Dyson Supersonic™ Hair Dryer Fuchsia/Iron
Toys for Boys
Leica M10 Digital Rangefinder Camera
Propel Star Wars T-65 X-Wing Drone
Ubiquiti Network’s Front Row Camera
Lego Mindstorms EV3
LaCie Rugged USB-C Portable Hard Drive
Bose SoundLink Micro
Onyx Smart Walkie Talkie
Google Daydream View VR Headset
WD MY CLOUD™ HOME Personal Cloud Storage
Belkin Pocket Power 10,000mAh
Amazon Echo Bluetooth Speaker
Xbox One X
Nest Protect Smart Smoke Alarm
Dearear Endear In-ear Wireless Earphones
Toffee Bags Commuter Satchel
iRobot Roomba 980 Vaccum Cleaning Robot
Panasonic 4K UHD Blu-Ray Player and Full HD Recorder with Netflix - UBT1GL-K
Panasonic Hi-Fi - SC-UA7GS-K
PETKIG Go Smart Dog Leash
Urbanworx Full HD Action Camera
Raspberry Pi Starter Kit
3SIXT 3-in-1 Smartphone Lens Kit
Panasonic Portable Splashproof Fun - RF-D20U
Lexon Flip Alarm Clock
Tile Pro Bluetooth Tracker
Kogan Bluetooth Soundbar
Ikea NORDMÄRKE Wireless Charging Pad
Logitech Doodle Collection Wireless Mouse
Razer DeathAdder Expert Ergonomic Gaming Mouse
Most Popular Reviews
- 1 Huawei Mate 10 Pro Review: A solid winter flagship that cribs from the best
- 2 Google Pixel 2 review: not quite 'pixel perfect' but damn close
- 3 Google Home Mini review: a welcome addition to the smart speaker family.
- 4 Huawei Nova 2i review: Flagship features get smuggled into the mid-tier
- 5 Moto X4 review: This is what a world without MotoMods looks like
Latest News Articles
- Acer attempts to woo Australian gamers with reveal of its new Predator range
- Nintendo Switch software update: What does 4.0.0 feature and how to install it?
- Robot House announce vacuum-bot adventure game ahead of PAX Australia
- Wargaming launches ANZ servers for World of Tanks
- VR fairytale game Luna due for Oct 17 release
PCW Evaluation Team
I would recommend this device for families and small businesses who want one safe place to store all their important digital content and a way to easily share it with friends, family, business partners, or customers.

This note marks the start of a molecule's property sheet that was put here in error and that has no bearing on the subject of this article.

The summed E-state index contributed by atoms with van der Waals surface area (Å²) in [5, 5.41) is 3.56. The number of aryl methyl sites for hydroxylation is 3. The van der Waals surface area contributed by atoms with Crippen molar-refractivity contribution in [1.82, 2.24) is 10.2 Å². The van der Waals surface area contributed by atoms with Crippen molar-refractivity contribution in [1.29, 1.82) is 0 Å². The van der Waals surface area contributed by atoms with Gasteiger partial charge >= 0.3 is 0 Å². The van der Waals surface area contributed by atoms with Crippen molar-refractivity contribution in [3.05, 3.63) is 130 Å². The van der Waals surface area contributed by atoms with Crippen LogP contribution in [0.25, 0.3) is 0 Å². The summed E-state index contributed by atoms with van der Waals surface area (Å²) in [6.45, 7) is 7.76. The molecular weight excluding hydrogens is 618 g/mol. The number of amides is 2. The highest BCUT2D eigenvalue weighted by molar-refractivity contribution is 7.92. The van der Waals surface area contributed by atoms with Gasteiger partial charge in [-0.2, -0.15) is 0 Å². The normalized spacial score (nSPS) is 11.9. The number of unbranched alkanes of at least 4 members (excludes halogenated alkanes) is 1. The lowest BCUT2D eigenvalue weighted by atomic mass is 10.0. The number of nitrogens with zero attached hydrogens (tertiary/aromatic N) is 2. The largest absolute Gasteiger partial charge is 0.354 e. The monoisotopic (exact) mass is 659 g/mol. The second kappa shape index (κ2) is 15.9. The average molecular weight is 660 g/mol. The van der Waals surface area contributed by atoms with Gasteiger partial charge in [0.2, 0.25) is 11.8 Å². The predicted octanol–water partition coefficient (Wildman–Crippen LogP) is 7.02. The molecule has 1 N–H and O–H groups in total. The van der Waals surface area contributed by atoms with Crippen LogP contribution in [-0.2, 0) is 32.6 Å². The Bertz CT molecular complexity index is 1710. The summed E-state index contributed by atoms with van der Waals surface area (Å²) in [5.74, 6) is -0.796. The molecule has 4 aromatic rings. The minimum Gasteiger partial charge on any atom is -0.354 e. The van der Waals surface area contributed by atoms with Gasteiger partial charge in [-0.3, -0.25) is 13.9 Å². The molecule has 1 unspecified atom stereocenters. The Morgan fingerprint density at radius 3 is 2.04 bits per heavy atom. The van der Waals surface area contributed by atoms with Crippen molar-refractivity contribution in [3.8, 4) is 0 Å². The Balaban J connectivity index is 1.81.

It’s easy to set up, it’s compact and quiet when printing and to top if off, the print quality is excellent. This is hands down the best printer I’ve used for printing labels.
Brainstorming, innovation, problem solving, and negotiation have all become much more productive and valuable if people can easily collaborate in real time with minimal friction.
The print quality also does not disappoint, it’s clear, bold, doesn’t smudge and the text is perfectly sized.
The Huddle Board’s built in program; Sharp Touch Viewing software allows us to easily manipulate and edit our documents (jpegs and PDFs) all at the same time on the dashboard.
The biggest perks for me would be that it comes with easy to use and comprehensive programs that make the collaboration process a whole lot more intuitive and organic
- Fitbit Ionic review: Impressive but not quite iconic
- Xbox One X review: Brave new world
- Western Digital My Cloud Home review: Take back the cloud
- What's the difference between an Intel Core i3, i5 and i7?
- Laser vs. inkjet printers: which is better?
Product Launch Showcase
- FTCustomer Service OperatorOther
- FTData AnalystOther
- FTSenior Systems EngineerVIC
- CCRecruitment AdvisorNSW
- FTSenior .Net DeveloperQLD
- FTIT Project Coordinator | Gold CoastQLD
- FTProject/Stakeholder Engagement ManagerACT
- FTProject Engineer, Operational Infrastructure & TelcoOther
- CCLead Pega Systems ArchitectACT
- CCContent WriterQLD
- FTAPS6 Data Management OfficerACT
- FTJunior C++ Developer x 3Other
- FTSenior Digital Producer/Digital Program ManagerOther
- CCRadio Frequency Design EngineerSA
- FTLevel 2/Level 3 Application Support AnalystVIC
- CCSolution Architect ? Office 365 MigrationQLD
- FTInsights AnalystOther
- CCWintel EngineerQLD
- FTVBA DeveloperOther
- FTSystems engineer - Endpoint SecurityVIC
- TPSenior Project OfficerNSW
- FTAgile Business AnalystOther
- TPSAP Technical Data AnalystQLD
- FTProcurement AdvisorACT
- FTSenior Business AnalystOther